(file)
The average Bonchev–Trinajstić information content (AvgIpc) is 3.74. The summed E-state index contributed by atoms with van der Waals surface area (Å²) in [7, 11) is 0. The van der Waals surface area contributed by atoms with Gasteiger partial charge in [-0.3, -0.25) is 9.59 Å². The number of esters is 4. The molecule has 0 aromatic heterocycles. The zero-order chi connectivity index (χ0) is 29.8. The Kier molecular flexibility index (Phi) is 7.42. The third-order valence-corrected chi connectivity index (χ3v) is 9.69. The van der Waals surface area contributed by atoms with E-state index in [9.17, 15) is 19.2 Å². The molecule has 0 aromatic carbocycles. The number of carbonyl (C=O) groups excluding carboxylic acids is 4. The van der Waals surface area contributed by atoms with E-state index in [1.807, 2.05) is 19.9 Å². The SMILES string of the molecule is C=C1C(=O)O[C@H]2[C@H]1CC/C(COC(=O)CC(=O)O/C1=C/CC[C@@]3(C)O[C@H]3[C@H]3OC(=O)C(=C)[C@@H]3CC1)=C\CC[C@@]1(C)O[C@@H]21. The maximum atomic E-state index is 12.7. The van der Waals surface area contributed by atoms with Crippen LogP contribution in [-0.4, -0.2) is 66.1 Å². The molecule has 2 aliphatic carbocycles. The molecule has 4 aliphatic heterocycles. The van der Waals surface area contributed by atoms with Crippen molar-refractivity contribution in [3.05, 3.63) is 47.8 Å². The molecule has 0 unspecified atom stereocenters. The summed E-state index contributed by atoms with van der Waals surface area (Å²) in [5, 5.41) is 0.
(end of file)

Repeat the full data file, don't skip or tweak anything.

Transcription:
The average Bonchev–Trinajstić information content (AvgIpc) is 3.74. The summed E-state index contributed by atoms with van der Waals surface area (Å²) in [7, 11) is 0. The van der Waals surface area contributed by atoms with Gasteiger partial charge in [-0.3, -0.25) is 9.59 Å². The number of esters is 4. The molecule has 0 aromatic heterocycles. The zero-order chi connectivity index (χ0) is 29.8. The Kier molecular flexibility index (Phi) is 7.42. The third-order valence-corrected chi connectivity index (χ3v) is 9.69. The van der Waals surface area contributed by atoms with E-state index in [9.17, 15) is 19.2 Å². The molecule has 0 aromatic carbocycles. The number of carbonyl (C=O) groups excluding carboxylic acids is 4. The van der Waals surface area contributed by atoms with E-state index in [1.807, 2.05) is 19.9 Å². The SMILES string of the molecule is C=C1C(=O)O[C@H]2[C@H]1CC/C(COC(=O)CC(=O)O/C1=C/CC[C@@]3(C)O[C@H]3[C@H]3OC(=O)C(=C)[C@@H]3CC1)=C\CC[C@@]1(C)O[C@@H]21. The maximum atomic E-state index is 12.7. The van der Waals surface area contributed by atoms with Crippen LogP contribution in [-0.4, -0.2) is 66.1 Å². The molecule has 2 aliphatic carbocycles. The molecule has 4 aliphatic heterocycles. The van der Waals surface area contributed by atoms with Crippen molar-refractivity contribution in [3.05, 3.63) is 47.8 Å². The molecule has 0 unspecified atom stereocenters. The summed E-state index contributed by atoms with van der Waals surface area (Å²) in [5, 5.41) is 0.